Agnes Christine Johnston

Agnes Christine Johnston was an American screenwriter who wrote for 84 films between 1915 and 1948.[1][2]

Agnes Christine Johnston
Agnes Johnston - Feb 1919 MPW.jpg
Johnston in 1919
Born(1896-01-11)January 11, 1896
DiedJuly 19, 1978(1978-07-19) (aged 82)
San Diego, California, United States
Years active1915–1948
Spouse(s)Frank Dazey
RelativesIsabel Johnston (sister)


Early lifeEdit

Johnston was born in Swissvale, Pennsylvania, to John Johnston and Isabel McElhany. She attended the Horace Mann School and later took a playwright class at Harvard.[3][4] Her sister Isabel Johnston also became a screenwriter.


When Vitagraph gave her an assignment to write a scenario for a James Oliver Curwood novel God's Country and the Woman, she reportedly completed the scenario in 24 hours.[4]

Johnston penned a number of Andy Hardy films starring Mickey Rooney—among them The Hardys Ride High, Andy Hardy's Double Life, and Andy Hardy's Blonde Trouble.[5]

Her other films included the comedy Seventeen, the romantic comedy Janie and its sequel, Janie Gets Married, plus the 1946 adaptation of Black Beauty. She also wrote the musical comedy The Time, the Place and the Girl.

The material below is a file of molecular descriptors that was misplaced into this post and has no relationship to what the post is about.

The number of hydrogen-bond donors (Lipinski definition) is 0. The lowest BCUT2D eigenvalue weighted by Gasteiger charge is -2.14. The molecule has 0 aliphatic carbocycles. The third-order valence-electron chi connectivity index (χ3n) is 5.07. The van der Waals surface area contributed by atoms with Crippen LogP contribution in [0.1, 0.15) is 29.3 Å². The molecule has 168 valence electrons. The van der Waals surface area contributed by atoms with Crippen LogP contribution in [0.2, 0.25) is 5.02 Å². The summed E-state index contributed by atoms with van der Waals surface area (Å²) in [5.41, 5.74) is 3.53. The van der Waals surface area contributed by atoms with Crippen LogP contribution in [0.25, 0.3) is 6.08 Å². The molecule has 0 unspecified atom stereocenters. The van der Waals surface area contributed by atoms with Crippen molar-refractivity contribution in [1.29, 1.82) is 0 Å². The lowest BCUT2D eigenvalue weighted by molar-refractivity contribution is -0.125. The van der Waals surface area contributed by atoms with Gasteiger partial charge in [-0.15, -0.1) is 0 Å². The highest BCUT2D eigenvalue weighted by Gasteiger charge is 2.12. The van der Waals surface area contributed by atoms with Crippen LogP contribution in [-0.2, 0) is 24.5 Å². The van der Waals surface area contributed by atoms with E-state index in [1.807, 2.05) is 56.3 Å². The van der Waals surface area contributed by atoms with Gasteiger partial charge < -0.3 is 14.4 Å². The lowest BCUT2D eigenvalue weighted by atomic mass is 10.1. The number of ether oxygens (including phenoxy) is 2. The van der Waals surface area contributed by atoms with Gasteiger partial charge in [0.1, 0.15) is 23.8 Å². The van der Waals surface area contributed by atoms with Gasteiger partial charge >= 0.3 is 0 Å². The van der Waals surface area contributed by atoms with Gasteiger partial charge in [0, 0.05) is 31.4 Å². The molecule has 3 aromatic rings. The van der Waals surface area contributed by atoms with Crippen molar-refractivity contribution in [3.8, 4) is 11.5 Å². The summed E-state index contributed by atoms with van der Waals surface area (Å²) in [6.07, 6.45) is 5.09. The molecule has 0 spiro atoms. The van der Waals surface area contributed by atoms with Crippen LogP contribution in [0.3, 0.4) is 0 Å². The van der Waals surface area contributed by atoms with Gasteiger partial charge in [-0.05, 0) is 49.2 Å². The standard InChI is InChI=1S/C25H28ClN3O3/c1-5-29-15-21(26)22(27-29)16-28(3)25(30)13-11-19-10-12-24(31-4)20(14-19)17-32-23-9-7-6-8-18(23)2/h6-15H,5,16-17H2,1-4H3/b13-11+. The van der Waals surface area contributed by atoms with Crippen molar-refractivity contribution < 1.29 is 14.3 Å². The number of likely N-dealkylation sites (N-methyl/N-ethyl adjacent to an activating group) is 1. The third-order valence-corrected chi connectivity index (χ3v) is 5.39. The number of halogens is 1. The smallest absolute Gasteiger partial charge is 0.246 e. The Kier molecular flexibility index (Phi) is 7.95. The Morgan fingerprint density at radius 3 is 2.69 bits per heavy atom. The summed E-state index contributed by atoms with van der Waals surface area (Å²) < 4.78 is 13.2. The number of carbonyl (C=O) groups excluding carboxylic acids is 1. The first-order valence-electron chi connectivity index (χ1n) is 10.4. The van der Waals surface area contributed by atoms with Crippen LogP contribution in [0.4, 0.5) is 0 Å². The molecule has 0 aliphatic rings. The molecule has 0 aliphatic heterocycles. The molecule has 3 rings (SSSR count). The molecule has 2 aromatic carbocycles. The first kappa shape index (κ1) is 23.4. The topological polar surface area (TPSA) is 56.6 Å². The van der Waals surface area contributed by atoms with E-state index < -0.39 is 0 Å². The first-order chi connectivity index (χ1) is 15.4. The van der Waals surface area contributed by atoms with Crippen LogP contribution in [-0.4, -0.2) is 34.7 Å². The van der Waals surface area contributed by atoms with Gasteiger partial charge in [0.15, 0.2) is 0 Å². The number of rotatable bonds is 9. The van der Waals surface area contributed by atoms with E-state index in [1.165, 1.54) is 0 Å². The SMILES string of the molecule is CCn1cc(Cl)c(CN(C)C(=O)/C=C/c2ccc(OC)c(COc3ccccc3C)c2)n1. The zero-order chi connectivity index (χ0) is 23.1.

Personal lifeEdit

Johnson was married to fellow screenwriter Frank Mitchell Dazey; the couple had three children together. Agnes died in San Diego, California, in 1978.[1][6]

Partial filmographyEdit


  1. ^ a b "Has Job, Three Children, Husband—Yet Writes Plays". The Los Angeles Times. February 5, 1928. Retrieved March 24, 2020.
  2. ^ "Fadeins and Fadeouts". The Spokesman-Review. April 13, 1919. Retrieved March 24, 2020.
  3. ^ "Scenario Writers and Editors". Motion Picture Studio Directory and Trade Annual: 289. 1921 – via
  4. ^ a b "Agnes Johnston, Scenarist". Moving Picture World. New York City: Chalmers Publishing Company. 39 (6): 744. February 8, 1919. Retrieved July 21, 2014.
  5. ^ "What a Routine". Lancaster Eagle-Gazette. November 13, 1944. Retrieved March 24, 2020.
  6. ^ "Scenario Writer Marries". The Oklahoma City Times. August 14, 1920. Retrieved March 24, 2020.
  7. ^ Milne, Peter (March 9, 1918). "Screen Examinations". Motion Picture News: 1467.

External linksEdit